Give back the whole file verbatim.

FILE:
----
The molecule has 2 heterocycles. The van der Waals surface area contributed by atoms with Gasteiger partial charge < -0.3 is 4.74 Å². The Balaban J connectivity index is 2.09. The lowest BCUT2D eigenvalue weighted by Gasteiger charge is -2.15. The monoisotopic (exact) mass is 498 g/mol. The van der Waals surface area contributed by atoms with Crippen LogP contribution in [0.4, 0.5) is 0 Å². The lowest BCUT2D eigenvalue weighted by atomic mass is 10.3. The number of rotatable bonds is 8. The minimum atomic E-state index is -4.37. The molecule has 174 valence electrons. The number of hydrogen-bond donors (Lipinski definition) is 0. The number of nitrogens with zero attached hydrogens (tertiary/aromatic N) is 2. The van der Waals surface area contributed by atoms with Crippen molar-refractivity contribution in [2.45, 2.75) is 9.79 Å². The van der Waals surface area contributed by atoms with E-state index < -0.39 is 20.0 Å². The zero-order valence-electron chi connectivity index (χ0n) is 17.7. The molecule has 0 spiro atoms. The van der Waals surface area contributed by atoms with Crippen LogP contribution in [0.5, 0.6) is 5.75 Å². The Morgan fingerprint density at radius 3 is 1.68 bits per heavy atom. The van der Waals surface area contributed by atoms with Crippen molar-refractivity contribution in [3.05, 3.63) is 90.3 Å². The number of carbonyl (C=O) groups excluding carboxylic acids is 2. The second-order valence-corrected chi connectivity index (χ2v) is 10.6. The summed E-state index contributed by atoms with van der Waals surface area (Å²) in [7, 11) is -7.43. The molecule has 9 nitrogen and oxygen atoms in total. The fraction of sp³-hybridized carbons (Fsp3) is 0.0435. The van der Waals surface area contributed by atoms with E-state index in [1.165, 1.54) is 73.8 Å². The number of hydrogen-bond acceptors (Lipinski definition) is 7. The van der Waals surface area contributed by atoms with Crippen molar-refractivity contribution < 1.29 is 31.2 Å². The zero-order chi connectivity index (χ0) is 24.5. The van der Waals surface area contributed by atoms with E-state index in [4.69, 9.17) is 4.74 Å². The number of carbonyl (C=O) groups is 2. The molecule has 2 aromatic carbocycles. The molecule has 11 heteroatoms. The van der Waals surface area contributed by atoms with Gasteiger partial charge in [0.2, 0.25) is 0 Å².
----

The molecule has 2 heterocycles. The van der Waals surface area contributed by atoms with Gasteiger partial charge < -0.3 is 4.74 Å². The Balaban J connectivity index is 2.09. The lowest BCUT2D eigenvalue weighted by Gasteiger charge is -2.15. The monoisotopic (exact) mass is 498 g/mol. The van der Waals surface area contributed by atoms with Crippen LogP contribution in [0.4, 0.5) is 0 Å². The lowest BCUT2D eigenvalue weighted by atomic mass is 10.3. The number of rotatable bonds is 8. The minimum atomic E-state index is -4.37. The molecule has 174 valence electrons. The number of hydrogen-bond donors (Lipinski definition) is 0. The number of nitrogens with zero attached hydrogens (tertiary/aromatic N) is 2. The van der Waals surface area contributed by atoms with Crippen molar-refractivity contribution in [2.45, 2.75) is 9.79 Å². The van der Waals surface area contributed by atoms with E-state index < -0.39 is 20.0 Å². The zero-order valence-electron chi connectivity index (χ0n) is 17.7. The molecule has 0 spiro atoms. The van der Waals surface area contributed by atoms with Crippen LogP contribution in [0.5, 0.6) is 5.75 Å². The Morgan fingerprint density at radius 3 is 1.68 bits per heavy atom. The van der Waals surface area contributed by atoms with Crippen molar-refractivity contribution in [3.05, 3.63) is 90.3 Å². The number of carbonyl (C=O) groups excluding carboxylic acids is 2. The second-order valence-corrected chi connectivity index (χ2v) is 10.6. The summed E-state index contributed by atoms with van der Waals surface area (Å²) in [7, 11) is -7.43. The molecule has 9 nitrogen and oxygen atoms in total. The fraction of sp³-hybridized carbons (Fsp3) is 0.0435. The van der Waals surface area contributed by atoms with E-state index in [1.165, 1.54) is 73.8 Å². The number of hydrogen-bond acceptors (Lipinski definition) is 7. The van der Waals surface area contributed by atoms with Crippen molar-refractivity contribution < 1.29 is 31.2 Å². The zero-order chi connectivity index (χ0) is 24.5. The van der Waals surface area contributed by atoms with E-state index in [4.69, 9.17) is 4.74 Å². The number of carbonyl (C=O) groups is 2. The molecule has 2 aromatic carbocycles. The molecule has 11 heteroatoms. The van der Waals surface area contributed by atoms with Gasteiger partial charge in [0.2, 0.25) is 0 Å².